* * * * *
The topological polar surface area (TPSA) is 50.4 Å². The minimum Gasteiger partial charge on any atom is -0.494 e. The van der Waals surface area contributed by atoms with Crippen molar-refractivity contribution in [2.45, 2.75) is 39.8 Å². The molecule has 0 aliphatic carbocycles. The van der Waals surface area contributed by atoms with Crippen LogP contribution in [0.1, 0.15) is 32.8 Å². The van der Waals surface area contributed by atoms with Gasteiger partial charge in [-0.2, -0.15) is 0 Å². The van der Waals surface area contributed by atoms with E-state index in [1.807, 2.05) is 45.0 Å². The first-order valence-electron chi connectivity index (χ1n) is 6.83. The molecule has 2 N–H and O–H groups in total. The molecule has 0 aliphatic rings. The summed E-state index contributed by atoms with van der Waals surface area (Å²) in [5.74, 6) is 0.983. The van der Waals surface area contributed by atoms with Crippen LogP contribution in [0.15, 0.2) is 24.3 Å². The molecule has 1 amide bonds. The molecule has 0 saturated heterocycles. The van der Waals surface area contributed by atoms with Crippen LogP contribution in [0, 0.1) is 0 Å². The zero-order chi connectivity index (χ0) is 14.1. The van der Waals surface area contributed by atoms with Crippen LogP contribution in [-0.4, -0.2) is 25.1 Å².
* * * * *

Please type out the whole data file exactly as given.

The topological polar surface area (TPSA) is 50.4 Å². The minimum Gasteiger partial charge on any atom is -0.494 e. The van der Waals surface area contributed by atoms with Crippen molar-refractivity contribution in [2.45, 2.75) is 39.8 Å². The molecule has 0 aliphatic carbocycles. The van der Waals surface area contributed by atoms with Crippen LogP contribution in [0.1, 0.15) is 32.8 Å². The van der Waals surface area contributed by atoms with Gasteiger partial charge in [-0.2, -0.15) is 0 Å². The van der Waals surface area contributed by atoms with E-state index in [1.807, 2.05) is 45.0 Å². The first-order valence-electron chi connectivity index (χ1n) is 6.83. The molecule has 2 N–H and O–H groups in total. The molecule has 0 aliphatic rings. The summed E-state index contributed by atoms with van der Waals surface area (Å²) in [5.74, 6) is 0.983. The van der Waals surface area contributed by atoms with Crippen LogP contribution in [0.15, 0.2) is 24.3 Å². The molecule has 1 amide bonds. The molecule has 0 saturated heterocycles. The van der Waals surface area contributed by atoms with Crippen LogP contribution in [0, 0.1) is 0 Å². The zero-order chi connectivity index (χ0) is 14.1. The van der Waals surface area contributed by atoms with Crippen LogP contribution in [-0.4, -0.2) is 25.1 Å².